When we were in Oaxaca we mentioned to someone that we were heading up to the Yucatan and that we would go to Chichen Itza, the famous Mayan Ruins. His reply was 'Oh are you going for the Spring Equinox?'. Um, no.....when/what's that?? 

There are two equinoxes every year, when the sun shines directly on the equator and the length of day and night is supposed to be exactly the same (ie: 12 hours) – in March and September. In the Northern Hemisphere the March Equinox marks the start of Spring and has long been a time of celebration for cultures all over the world, including the Mayans. It always occurs on either March 19, 20 or 21st. The word 'equinox' comes from Latin and means 'equal night' but even though this is widely accepted in reality equinoxes don't actually have exactly 12 hours of daylight. 

Our original plan was that we would skip Chichen Itza until we returned from Cuba to give ourselves a bit more time to see the other sights between Oaxaca and Cancun but since its only a twice yearly event, and apparently a pretty big deal we jiggled our plans around to be there.

The main pyramid – also known as El Castillo – has four staircases running from the top to the bottom of the pyramid's faces, and is notorious for the bloody human sacrifices that used to take place there. The staircases were built at a carefully calculated angle which according to our googling supposedly makes it look like an enormous snake of sunlight slithers down the stairs at the precise moment of the equinox. This year equinox was on March 20, at 11:02am. 
Outside one of the temples
El Castillo
Our greedy Iguana
There are only a couple of public buses a day to Chichen Itza from Merida, as the majority of people go on organised tours from Cancun, so we were up early to ensure that we arrived in time for the equinox at 11am. We had read that thousands of people pilgrimage from around the world to be there for the exact moment so we were a bit surprised when sitting close to the pyramid at 10.45 that there were only a few people milling around. Unfortunately google is not always accurate as we got talking to an Aussie couple who said the snake doesn't actually appear until the sun starts setting, usually around 4/4.30pm. Right when our bus to Cancun is due to leave. Bugger. Ah well!

After a breakfast of pawpaw and lime under the trees we used the extra time we had gained as an opportunity to leisurely explore the sight. Chichen Itza was started around 400 AD and was described by lonely planet as jaw dropping for even the most jaded traveller, however we both agreed that the jungle setting of Palenque and the mountain top of Monte Alban were both more impressive. The fact that both of the other sites allow you to climb the structures gives you a much better understanding and appreciation of the culture, and the fact that they are less touristy means you are really able to soak up the history, without being bombarded by the touts selling trinkets and overwhelmed by the massive tour groups diligently following their leaders flag like sheep with no regard to other people on the path. 

Visiting the cenote at the bottom of the site we made friends with a significantly sized Iquana over lunch. We had learnt from our guide to the Cuzama Cenotes that Iguanas are vegetarians and so when one walked on by we offered him a bit of tomatoe. Initially hesitant but following the gingerbread tomatoe trail we laid out he slowly got more courageous and before we knew it the cheeky bugger was right up next to me snatching away the rest of the tomatoe. It was pretty funny aferwards watching him try to guzzle it down, much too big for his mouth but he was determined not to let it go unless we took it away from him!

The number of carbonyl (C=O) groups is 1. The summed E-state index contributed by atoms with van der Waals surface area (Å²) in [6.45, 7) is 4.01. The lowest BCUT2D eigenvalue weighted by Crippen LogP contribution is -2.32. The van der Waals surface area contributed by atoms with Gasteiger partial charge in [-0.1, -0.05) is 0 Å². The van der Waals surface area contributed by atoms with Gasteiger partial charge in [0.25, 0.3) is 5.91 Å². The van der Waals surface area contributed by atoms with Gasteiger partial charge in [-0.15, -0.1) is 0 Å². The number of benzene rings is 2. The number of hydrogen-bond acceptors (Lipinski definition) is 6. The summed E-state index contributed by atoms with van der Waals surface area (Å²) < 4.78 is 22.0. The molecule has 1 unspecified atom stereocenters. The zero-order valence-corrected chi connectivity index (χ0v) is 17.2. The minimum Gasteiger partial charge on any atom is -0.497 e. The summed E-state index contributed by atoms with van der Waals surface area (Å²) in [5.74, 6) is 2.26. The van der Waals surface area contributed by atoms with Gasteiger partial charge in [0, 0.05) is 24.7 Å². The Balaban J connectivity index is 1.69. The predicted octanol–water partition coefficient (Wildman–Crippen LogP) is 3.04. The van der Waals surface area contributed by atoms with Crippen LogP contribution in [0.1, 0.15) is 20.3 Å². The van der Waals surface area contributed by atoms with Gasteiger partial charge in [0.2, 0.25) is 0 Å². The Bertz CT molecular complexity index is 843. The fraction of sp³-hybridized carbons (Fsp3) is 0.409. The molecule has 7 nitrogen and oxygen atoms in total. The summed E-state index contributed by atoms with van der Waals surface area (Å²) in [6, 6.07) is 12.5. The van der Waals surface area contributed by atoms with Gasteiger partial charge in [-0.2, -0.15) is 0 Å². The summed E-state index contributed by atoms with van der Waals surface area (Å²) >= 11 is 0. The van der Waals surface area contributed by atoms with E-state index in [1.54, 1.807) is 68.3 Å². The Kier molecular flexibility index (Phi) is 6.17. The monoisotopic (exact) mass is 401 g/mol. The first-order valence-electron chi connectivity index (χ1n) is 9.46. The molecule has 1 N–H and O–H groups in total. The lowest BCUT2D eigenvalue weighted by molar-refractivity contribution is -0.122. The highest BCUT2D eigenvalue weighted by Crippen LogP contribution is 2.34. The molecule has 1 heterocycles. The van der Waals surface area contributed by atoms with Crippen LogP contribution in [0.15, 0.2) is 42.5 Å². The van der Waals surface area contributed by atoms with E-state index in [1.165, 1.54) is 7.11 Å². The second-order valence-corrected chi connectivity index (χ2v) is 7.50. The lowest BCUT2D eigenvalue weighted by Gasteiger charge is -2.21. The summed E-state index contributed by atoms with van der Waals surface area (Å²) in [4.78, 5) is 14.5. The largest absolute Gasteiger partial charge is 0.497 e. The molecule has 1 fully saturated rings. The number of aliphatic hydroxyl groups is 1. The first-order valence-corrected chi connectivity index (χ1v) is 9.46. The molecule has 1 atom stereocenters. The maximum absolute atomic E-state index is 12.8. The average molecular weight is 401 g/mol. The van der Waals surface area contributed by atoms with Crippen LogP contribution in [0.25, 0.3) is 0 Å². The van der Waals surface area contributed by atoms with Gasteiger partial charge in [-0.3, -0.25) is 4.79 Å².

Temple of 10,000 pillars
Serpent head on El Castillo
Gods of Rain with really big noses
Walking the gauntlet of trinket vendors back up to the main part of the site we ended up having a cool conversation with one of them who, once he realised we werent the a-typical rich american tourist who visits the site (and that we weren't going to buy any of his stuff), was happy to chat with us and let us practice our spanish and him his english. It made me feel really lazy though as he was self taught and his english was a million times better than our spanish!

After a siesta under the trees we headed to the centre of the site to check out the ball court. Mayan sports included a game similar to soccer except that instead of using their feet (it is believed) they had to hit the ball with their elbows, hips, knees and stomachs through a very small hoop high up on the side wall of the court. The enormous Chichen-Itza court where this game was played is the largest ever found and is lined with fascinating carvings that display the rules and details of the sacred game. One carving even shows the captain of the losing game being beheaded!

Heading back to El Castillo we met up with the Australians we had met earlier in the day to watch the snake appear. Evesdropping on a nearby guide it was pretty cool to learn that the pyramid is also a calendar with its four sides containing 365 steps (depicting the solar year), 52 panels (for each year in the Mayan century as well as each week in the solar year) and 18 terraces (for the 18 months in the religious year). As the sun began to set and the snake began to appear on the side I have to confess a certain amount of disapointment. While it is cool that the shadows do form somewhat of a representation of a snakes body which does meet up with the stone serpent head at the bottom it takes a certain amount of imagination to see the snake 'slithering'. Half an hour later and its certainly the slowest snake I've ever seen. But to be fair, just as 21st century movie graphics have come a long way since the 80's the Mayans didnt have stephen spielberg or weta workshop so perhaps this was the peak technology of the time. Not sure I'd bother to make a special trip for it again though. Lonely Planet did get one thing right however - you only need 3 hours to see the sight.